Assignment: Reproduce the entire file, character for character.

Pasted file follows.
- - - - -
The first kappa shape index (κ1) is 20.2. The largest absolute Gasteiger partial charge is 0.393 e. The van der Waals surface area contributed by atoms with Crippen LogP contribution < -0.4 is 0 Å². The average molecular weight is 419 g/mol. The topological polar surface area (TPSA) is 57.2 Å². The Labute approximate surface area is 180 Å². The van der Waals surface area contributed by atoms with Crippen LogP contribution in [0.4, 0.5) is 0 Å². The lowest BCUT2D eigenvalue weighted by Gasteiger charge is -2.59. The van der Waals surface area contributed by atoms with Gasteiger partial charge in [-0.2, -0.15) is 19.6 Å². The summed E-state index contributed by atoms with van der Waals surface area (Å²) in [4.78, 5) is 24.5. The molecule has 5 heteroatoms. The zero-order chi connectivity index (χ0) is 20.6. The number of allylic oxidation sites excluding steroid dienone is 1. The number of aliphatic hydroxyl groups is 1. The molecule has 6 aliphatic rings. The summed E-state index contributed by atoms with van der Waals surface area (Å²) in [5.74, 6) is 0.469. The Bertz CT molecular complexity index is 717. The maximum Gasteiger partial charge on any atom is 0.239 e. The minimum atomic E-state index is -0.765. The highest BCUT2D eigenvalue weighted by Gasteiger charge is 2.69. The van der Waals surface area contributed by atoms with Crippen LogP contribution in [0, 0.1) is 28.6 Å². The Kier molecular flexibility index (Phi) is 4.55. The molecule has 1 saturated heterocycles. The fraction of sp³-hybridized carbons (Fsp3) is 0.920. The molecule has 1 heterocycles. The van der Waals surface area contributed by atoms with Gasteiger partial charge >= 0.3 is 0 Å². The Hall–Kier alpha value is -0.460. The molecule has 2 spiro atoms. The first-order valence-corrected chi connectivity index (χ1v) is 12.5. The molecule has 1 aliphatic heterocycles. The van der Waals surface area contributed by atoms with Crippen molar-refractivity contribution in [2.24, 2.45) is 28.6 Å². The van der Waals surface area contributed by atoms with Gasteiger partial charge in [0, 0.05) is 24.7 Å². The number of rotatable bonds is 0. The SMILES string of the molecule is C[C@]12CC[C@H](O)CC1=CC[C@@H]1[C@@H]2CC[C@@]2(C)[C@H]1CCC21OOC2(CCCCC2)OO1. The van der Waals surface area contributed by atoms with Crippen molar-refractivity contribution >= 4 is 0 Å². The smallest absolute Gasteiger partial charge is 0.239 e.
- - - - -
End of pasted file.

The first kappa shape index (κ1) is 20.2. The largest absolute Gasteiger partial charge is 0.393 e. The van der Waals surface area contributed by atoms with Crippen LogP contribution < -0.4 is 0 Å². The average molecular weight is 419 g/mol. The topological polar surface area (TPSA) is 57.2 Å². The Labute approximate surface area is 180 Å². The van der Waals surface area contributed by atoms with Crippen LogP contribution in [0.4, 0.5) is 0 Å². The lowest BCUT2D eigenvalue weighted by Gasteiger charge is -2.59. The van der Waals surface area contributed by atoms with Gasteiger partial charge in [-0.2, -0.15) is 19.6 Å². The summed E-state index contributed by atoms with van der Waals surface area (Å²) in [4.78, 5) is 24.5. The molecule has 5 heteroatoms. The zero-order chi connectivity index (χ0) is 20.6. The number of allylic oxidation sites excluding steroid dienone is 1. The number of aliphatic hydroxyl groups is 1. The molecule has 6 aliphatic rings. The summed E-state index contributed by atoms with van der Waals surface area (Å²) in [5.74, 6) is 0.469. The Bertz CT molecular complexity index is 717. The maximum Gasteiger partial charge on any atom is 0.239 e. The minimum atomic E-state index is -0.765. The highest BCUT2D eigenvalue weighted by Gasteiger charge is 2.69. The van der Waals surface area contributed by atoms with Crippen LogP contribution in [0, 0.1) is 28.6 Å². The Kier molecular flexibility index (Phi) is 4.55. The molecule has 1 saturated heterocycles. The fraction of sp³-hybridized carbons (Fsp3) is 0.920. The molecule has 1 heterocycles. The van der Waals surface area contributed by atoms with Gasteiger partial charge >= 0.3 is 0 Å². The Hall–Kier alpha value is -0.460. The molecule has 2 spiro atoms. The first-order valence-corrected chi connectivity index (χ1v) is 12.5. The molecule has 1 aliphatic heterocycles. The van der Waals surface area contributed by atoms with Crippen molar-refractivity contribution in [2.24, 2.45) is 28.6 Å². The van der Waals surface area contributed by atoms with Gasteiger partial charge in [0, 0.05) is 24.7 Å². The number of rotatable bonds is 0. The SMILES string of the molecule is C[C@]12CC[C@H](O)CC1=CC[C@@H]1[C@@H]2CC[C@@]2(C)[C@H]1CCC21OOC2(CCCCC2)OO1. The van der Waals surface area contributed by atoms with Crippen molar-refractivity contribution >= 4 is 0 Å². The smallest absolute Gasteiger partial charge is 0.239 e.